Here’s an example. We’ve created and used a Live Template for a new React stateless component, in which a component name is a variable that we can specify when using the template. (We’ll talk about creating custom templates in a second.)

Simple Live Template in action

A template can have multiple variables and they can depend on each other. Here the variable for the selector name is a dashed-case version of the class name.

Live Template a-component with two variables

WebStorm has several collections of Live Templates that are available out of the box, including code snippets for development with Vue, Angular, and AngularJS. You can find then under Preferences | Editor | Live Templates.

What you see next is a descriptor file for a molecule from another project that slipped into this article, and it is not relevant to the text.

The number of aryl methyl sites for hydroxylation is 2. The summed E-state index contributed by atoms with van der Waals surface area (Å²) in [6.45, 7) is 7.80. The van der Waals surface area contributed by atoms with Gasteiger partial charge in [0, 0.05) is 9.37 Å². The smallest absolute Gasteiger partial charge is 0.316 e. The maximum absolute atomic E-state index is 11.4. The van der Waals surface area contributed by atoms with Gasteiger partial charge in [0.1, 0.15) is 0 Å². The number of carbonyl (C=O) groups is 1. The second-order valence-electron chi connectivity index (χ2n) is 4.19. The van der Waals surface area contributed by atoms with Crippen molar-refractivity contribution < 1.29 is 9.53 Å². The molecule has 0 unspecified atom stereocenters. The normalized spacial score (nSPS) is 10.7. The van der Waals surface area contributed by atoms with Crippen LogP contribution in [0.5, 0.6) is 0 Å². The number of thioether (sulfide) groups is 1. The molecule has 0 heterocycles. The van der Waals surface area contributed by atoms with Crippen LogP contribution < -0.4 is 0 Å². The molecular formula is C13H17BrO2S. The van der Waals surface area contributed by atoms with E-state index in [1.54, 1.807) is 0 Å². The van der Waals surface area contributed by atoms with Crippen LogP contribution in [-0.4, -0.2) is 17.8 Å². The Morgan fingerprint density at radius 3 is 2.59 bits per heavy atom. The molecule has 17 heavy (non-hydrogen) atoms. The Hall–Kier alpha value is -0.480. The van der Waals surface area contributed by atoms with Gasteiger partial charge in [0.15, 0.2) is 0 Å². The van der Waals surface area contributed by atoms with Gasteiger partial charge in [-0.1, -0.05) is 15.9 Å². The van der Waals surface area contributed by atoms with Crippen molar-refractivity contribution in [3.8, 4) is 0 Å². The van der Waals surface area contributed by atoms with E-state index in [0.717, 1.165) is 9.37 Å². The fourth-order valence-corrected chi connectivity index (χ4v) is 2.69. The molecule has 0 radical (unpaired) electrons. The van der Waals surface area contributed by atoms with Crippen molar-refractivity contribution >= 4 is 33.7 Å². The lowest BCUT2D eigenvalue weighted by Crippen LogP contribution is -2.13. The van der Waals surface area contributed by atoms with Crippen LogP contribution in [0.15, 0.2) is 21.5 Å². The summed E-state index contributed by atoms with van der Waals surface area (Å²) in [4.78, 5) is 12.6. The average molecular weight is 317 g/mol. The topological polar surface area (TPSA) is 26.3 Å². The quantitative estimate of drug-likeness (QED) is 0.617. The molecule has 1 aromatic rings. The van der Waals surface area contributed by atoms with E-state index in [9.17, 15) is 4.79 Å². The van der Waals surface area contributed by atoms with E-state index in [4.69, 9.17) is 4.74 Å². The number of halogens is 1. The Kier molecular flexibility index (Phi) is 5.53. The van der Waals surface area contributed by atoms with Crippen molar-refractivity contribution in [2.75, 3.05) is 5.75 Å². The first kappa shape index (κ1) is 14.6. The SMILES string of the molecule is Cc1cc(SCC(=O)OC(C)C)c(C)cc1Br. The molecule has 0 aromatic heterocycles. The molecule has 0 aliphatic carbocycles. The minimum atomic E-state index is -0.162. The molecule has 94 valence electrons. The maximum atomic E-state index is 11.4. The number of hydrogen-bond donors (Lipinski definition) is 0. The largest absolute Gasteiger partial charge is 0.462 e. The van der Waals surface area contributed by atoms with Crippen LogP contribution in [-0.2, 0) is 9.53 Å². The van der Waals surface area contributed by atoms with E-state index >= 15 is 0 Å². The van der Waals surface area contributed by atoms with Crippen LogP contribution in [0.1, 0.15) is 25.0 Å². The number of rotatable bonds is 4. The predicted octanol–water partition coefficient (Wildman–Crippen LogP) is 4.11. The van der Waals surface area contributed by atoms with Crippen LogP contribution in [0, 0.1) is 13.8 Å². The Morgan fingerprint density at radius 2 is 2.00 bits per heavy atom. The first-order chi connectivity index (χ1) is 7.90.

By the way, Live Templates can be used not only in JavaScript or TypeScript, but in any language that WebStorm supports.

Creating a custom Live Template

Let’s now see how we can create our very own Live Template. For this example, we’ll create a template for an Angular component, similar to the default a-component. This is a simple one! Continue reading

Posted in Cool Feature, Tutorials | 4 Comments

Debugging client-side JavaScript with WebStorm 2017.3

We have some good news for everyone who is using WebStorm to debug client-side JavaScript apps in Chrome!

The first big news is that starting with Chrome 63, you can now use Chrome DevTools and WebStorm debugger at the same time.

Second, with WebStorm 2017.3 you no longer need an additional Chrome extension to debug apps in WebStorm.

Debugging in WebStorm and in Chrome DevTools at the same time

If you’ve ever tried to open DevTools in the browser while having a debugger opened in WebStorm, or vice versa, you saw that the WebStorm debugger immediately disconnected.